Ohio State’s three-point defense still a problem after loss to Wisconsin
MADISON, Wis. — When Brevin Pritzl pulled up from the giant “W” for a three-pointer late in the shot clock, there wasn’t much Ohio State could do but watch the long-distance three-pointer find the bottom of the net.
As for the other 11 three-pointers the Badgers made, including the 8-for-18 first-half performance that powered their way to a 70-57 win over the Buckeyes on Sunday, the defensive effort left a little to be desired.
It continued what has been a persistent struggle for Ohio State, which is now allowing Big Ten opponents to shoot a league-high 37.5 percent from three-point range.
“Obviously we haven’t guarded it well all year,” senior Andre Wesson said. “We’ve got to close out better, work on our close-outs, work on not being in so many rotations — just trying to defend better and keep the ball from moving.”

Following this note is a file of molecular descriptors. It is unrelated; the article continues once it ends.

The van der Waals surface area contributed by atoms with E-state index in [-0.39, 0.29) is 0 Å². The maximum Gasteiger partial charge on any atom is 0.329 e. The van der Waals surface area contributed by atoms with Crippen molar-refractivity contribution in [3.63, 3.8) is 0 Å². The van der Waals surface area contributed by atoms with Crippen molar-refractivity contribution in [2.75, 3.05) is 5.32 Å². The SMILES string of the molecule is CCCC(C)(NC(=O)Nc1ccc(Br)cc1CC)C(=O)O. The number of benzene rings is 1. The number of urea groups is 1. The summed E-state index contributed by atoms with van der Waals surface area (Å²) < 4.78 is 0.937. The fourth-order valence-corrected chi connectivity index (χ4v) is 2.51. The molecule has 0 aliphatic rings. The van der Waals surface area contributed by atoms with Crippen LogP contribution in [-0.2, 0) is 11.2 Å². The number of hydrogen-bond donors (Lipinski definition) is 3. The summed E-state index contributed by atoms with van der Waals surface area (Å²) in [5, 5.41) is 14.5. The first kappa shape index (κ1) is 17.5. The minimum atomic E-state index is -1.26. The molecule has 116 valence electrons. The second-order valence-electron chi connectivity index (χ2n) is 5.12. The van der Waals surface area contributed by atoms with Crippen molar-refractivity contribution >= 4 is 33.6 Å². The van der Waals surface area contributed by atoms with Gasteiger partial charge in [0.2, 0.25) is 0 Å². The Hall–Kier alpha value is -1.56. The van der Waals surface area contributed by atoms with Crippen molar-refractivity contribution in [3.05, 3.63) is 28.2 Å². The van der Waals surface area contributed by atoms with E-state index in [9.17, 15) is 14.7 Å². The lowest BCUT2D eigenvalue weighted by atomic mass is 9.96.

Pritzl did much of the damage, hitting his first five and finishing with a game-high 19 points. Lightly used guard Trevor Anderson, who had made four three-pointers all season, hit 2 of 3. On a day when the Buckeyes struggled to score inside the three-point line at the other end, connecting on only 12 of 30 two-point field goals, it was too much to overcome.
“We did not challenge and contest well enough on their threes,” coach Chris Holtmann said. “I thought we had the ball along the basket a lot and just didn’t finish well enough. Give their defense credit, but we’ve certainly got to be better.”
The Badgers entering the game shooting 26.6% on three-pointers on the road but 39.9% at home. The Buckeyes were well aware of those splits; they just couldn’t do anything about it, as Wisconsin’s ball movement kept Ohio State defenders in constant rotation until someone typically ended up with an open shot. Sometimes it came on a long rebound or a loose ball, and Ohio State didn’t win many 50-50 balls.
For a time in the second half, the Buckeyes threw a zone at Wisconsin that had some success. It could be something Holtmann deploys more as the season continues, but regardless of scheme, the Buckeyes have to contest shots better.
“The bottom line is our man-to-man defense, our close-outs have to be better,” Holtmann said. “We have to get out of rotation.”